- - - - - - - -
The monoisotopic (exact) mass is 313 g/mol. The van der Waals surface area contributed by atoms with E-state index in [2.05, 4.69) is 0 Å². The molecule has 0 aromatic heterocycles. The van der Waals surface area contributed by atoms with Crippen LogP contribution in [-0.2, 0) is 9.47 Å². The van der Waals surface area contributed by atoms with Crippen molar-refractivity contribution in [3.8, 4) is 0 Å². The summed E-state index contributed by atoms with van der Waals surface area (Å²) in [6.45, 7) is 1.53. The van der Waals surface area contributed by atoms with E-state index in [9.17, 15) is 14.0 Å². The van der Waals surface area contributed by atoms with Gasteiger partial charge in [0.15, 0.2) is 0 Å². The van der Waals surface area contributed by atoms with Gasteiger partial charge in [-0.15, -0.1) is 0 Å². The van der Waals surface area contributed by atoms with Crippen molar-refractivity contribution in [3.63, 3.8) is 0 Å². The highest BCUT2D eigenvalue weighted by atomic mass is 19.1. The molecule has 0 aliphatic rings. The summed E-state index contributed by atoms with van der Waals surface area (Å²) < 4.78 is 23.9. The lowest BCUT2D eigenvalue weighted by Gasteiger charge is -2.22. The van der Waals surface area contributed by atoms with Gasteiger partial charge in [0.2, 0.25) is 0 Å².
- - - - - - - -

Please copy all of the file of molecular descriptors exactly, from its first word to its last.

The monoisotopic (exact) mass is 313 g/mol. The van der Waals surface area contributed by atoms with E-state index in [2.05, 4.69) is 0 Å². The molecule has 0 aromatic heterocycles. The van der Waals surface area contributed by atoms with Crippen LogP contribution in [-0.2, 0) is 9.47 Å². The van der Waals surface area contributed by atoms with Crippen molar-refractivity contribution in [3.8, 4) is 0 Å². The summed E-state index contributed by atoms with van der Waals surface area (Å²) in [6.45, 7) is 1.53. The van der Waals surface area contributed by atoms with E-state index in [9.17, 15) is 14.0 Å². The van der Waals surface area contributed by atoms with Gasteiger partial charge in [0.15, 0.2) is 0 Å². The van der Waals surface area contributed by atoms with Gasteiger partial charge in [-0.15, -0.1) is 0 Å². The van der Waals surface area contributed by atoms with Crippen molar-refractivity contribution in [3.63, 3.8) is 0 Å². The highest BCUT2D eigenvalue weighted by atomic mass is 19.1. The molecule has 0 aliphatic rings. The summed E-state index contributed by atoms with van der Waals surface area (Å²) < 4.78 is 23.9. The lowest BCUT2D eigenvalue weighted by Gasteiger charge is -2.22. The van der Waals surface area contributed by atoms with Gasteiger partial charge in [0.2, 0.25) is 0 Å².